At first glance this makes a good deal of sense:
The bill would make it a separate offence to “drug endanger” a child. It would establish drug-endangered children as a category in need of protection. It would also add drug endangerment as a form of child abuse under the Child and Family Services Act, Dunlop said Wednesday.
Endangerment would include exposing a child to the manufacturing or production of an illegal drug, as well as any substance that is used to make illegal drugs, he said.
Obviously, having little kids living in houses that are meth labs or grow ops is a poor idea.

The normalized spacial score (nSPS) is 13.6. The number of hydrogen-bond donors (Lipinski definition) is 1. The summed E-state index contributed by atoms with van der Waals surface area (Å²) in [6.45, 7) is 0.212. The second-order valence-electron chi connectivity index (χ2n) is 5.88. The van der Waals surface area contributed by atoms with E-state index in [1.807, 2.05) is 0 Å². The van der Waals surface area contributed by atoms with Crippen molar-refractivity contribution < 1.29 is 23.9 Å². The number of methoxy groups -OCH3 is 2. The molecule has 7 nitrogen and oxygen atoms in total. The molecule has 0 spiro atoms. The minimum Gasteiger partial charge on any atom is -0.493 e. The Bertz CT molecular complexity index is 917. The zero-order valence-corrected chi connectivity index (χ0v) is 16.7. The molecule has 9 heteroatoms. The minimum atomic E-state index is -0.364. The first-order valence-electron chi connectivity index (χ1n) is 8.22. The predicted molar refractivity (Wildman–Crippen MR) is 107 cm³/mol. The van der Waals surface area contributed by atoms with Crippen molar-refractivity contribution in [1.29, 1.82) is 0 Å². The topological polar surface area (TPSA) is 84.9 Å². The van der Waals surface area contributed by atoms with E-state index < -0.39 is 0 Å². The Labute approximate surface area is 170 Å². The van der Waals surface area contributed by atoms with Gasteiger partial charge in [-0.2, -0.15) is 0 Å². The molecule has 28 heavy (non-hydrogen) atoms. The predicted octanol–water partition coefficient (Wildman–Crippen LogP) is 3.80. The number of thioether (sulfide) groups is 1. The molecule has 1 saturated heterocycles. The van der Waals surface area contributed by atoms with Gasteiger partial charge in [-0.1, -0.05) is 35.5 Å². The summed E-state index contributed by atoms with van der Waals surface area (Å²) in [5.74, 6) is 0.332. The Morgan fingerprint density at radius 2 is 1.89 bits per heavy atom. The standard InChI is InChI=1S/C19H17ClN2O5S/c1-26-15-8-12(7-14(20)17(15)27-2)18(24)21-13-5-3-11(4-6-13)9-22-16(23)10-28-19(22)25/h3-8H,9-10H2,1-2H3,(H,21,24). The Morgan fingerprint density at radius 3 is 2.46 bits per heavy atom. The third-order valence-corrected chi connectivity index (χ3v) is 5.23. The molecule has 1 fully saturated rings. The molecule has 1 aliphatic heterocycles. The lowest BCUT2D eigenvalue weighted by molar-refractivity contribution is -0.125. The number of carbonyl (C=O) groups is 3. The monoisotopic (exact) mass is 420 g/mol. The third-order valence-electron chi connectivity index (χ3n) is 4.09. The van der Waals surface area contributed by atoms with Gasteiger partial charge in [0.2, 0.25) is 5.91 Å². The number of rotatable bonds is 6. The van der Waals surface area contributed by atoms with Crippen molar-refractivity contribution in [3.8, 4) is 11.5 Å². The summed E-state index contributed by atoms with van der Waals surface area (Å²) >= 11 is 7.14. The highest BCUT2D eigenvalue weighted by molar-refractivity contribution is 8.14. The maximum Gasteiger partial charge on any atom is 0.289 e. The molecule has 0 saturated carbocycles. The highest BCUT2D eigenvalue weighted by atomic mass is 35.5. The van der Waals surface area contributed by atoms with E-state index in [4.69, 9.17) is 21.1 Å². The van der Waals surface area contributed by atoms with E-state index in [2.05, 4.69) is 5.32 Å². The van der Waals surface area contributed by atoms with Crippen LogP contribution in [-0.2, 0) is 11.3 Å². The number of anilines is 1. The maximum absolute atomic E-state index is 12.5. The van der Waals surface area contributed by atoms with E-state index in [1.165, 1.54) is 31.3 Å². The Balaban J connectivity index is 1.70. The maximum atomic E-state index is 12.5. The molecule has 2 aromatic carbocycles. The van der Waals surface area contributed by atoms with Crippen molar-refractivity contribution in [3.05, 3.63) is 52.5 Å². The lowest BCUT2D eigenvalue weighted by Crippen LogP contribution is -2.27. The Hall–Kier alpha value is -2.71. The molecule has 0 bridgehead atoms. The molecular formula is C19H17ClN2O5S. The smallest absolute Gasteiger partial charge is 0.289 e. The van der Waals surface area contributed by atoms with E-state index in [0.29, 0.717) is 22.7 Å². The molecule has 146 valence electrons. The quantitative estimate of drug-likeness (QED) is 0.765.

It’s the “any substance that is used to make illegal drugs” clause that worries me here. Lots of perfectly normal household substances go into drug manufacture — alcohol, acetone, paint thinner, camp-stove fuel, gasoline, some kinds of cold/allergy pills, and so on. It seems to me that many a fishing expedition could be carried out under such a law: “Your Honour, we found no less than SIX such substances in the house! Think of the chiiiiiiildren!”
Surely social services and the law already have sufficient other tools to cope with the Crack-House Kid problem?